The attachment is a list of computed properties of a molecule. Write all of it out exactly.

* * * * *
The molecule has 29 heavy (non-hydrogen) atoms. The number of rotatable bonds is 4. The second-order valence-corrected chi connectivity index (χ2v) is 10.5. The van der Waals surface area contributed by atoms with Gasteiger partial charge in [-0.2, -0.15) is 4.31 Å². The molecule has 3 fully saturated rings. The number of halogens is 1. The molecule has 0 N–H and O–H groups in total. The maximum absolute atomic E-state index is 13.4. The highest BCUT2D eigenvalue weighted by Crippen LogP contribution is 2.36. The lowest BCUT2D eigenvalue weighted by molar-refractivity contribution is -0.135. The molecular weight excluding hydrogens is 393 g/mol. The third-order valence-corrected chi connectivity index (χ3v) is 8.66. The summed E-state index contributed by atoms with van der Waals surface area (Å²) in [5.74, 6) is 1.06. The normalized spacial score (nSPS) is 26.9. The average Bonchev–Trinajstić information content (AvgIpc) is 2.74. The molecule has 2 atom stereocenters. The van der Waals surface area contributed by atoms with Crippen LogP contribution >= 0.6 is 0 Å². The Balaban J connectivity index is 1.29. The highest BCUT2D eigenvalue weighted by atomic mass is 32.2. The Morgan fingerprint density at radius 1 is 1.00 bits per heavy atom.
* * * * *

The molecule has 29 heavy (non-hydrogen) atoms. The number of rotatable bonds is 4. The second-order valence-corrected chi connectivity index (χ2v) is 10.5. The van der Waals surface area contributed by atoms with Gasteiger partial charge in [-0.2, -0.15) is 4.31 Å². The molecule has 3 fully saturated rings. The number of halogens is 1. The molecule has 0 N–H and O–H groups in total. The maximum absolute atomic E-state index is 13.4. The highest BCUT2D eigenvalue weighted by Crippen LogP contribution is 2.36. The lowest BCUT2D eigenvalue weighted by molar-refractivity contribution is -0.135. The molecular weight excluding hydrogens is 393 g/mol. The third-order valence-corrected chi connectivity index (χ3v) is 8.66. The summed E-state index contributed by atoms with van der Waals surface area (Å²) in [5.74, 6) is 1.06. The normalized spacial score (nSPS) is 26.9. The average Bonchev–Trinajstić information content (AvgIpc) is 2.74. The molecule has 2 atom stereocenters. The van der Waals surface area contributed by atoms with Crippen LogP contribution >= 0.6 is 0 Å². The Balaban J connectivity index is 1.29. The highest BCUT2D eigenvalue weighted by atomic mass is 32.2. The Morgan fingerprint density at radius 1 is 1.00 bits per heavy atom.